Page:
John Matheson, delegate for Greenhill, Dalchalm, and East Brora, parish of Clyne.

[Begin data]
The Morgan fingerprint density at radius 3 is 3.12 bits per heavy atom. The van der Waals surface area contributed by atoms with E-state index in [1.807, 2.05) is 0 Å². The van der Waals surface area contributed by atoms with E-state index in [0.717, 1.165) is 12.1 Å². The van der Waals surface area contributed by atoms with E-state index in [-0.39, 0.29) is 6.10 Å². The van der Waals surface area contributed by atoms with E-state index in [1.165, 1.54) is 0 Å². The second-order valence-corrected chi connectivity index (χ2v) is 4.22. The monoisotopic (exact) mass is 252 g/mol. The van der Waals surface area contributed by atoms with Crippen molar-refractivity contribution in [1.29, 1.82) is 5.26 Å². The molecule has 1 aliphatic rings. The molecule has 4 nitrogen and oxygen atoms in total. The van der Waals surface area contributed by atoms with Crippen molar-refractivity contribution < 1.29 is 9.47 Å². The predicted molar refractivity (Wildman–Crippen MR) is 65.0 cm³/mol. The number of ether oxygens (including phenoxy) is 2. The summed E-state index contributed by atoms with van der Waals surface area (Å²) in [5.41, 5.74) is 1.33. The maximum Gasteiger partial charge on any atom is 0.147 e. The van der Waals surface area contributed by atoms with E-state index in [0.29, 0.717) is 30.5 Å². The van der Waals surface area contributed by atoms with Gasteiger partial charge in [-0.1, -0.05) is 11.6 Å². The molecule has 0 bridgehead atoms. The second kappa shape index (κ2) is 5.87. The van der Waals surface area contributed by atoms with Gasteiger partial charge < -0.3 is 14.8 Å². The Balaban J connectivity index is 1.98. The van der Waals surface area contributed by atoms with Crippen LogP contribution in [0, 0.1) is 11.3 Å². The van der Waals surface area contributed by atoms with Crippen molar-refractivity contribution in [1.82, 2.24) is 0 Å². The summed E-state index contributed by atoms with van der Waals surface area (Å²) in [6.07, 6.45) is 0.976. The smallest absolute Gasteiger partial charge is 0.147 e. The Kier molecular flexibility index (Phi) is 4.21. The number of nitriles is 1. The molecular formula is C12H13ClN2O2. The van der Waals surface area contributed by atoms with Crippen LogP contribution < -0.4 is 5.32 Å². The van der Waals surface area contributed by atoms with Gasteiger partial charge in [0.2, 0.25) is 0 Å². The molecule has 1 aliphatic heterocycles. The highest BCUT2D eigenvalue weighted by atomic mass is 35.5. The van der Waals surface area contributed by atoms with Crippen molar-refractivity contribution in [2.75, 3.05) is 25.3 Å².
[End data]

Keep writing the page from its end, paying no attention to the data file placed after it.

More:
The principal grievance of the districts is the smallness of the crofts, and the general desire is for more arable land. The crofts run from about two to six acres, and the pasture is very poor sandy links, overstocked with rabbits. The soil of the whole district is very poor and sandy, and in dry seasons will scarcely yield the amount of seed sown. Part of the land is fenced by the crofters themselves. The proprietor grants the timber required for improving the houses of the crofters, the rest must be provided by themselves without any prospect of compensation for their outlay. There is also a general complaint about the rise of rent when a relative of the former tenant succeeds to a croft. The rents are being raised from 10s. to £2, and from 15s. to nearly £4 on the death of parents or predecessors. Although the lots have been curtailed by the passing through of the railway line, no compensation has been given to the crofters for this. Although the rents are raised so high, many of the crofters are obliged to 1 thrashing whins for several months in the winter and spring to keep their cattle alive. There is about 150 acres of poor arable land in this district, and about fifty families and about 196 of a population. The average stock of the district is one cow and follower and one horse; and part of the district get pasture for one cow each during the summer and autumn in a park held by the proprietor for 15s. each. The grazing is not good as a rule. The crofters are not afraid of being evicted, but they like to get some kind of reasonable security for their holdings, more pasture, and, if possible, more arable land at a fair rent; they also wish that ground officers and other officials would not interfere with them in the exercise of their rights as voters. My own rent was raised from £2, 11 s . 6d. to £4, and the two best parts of my lot given to other crofters without any given reason.'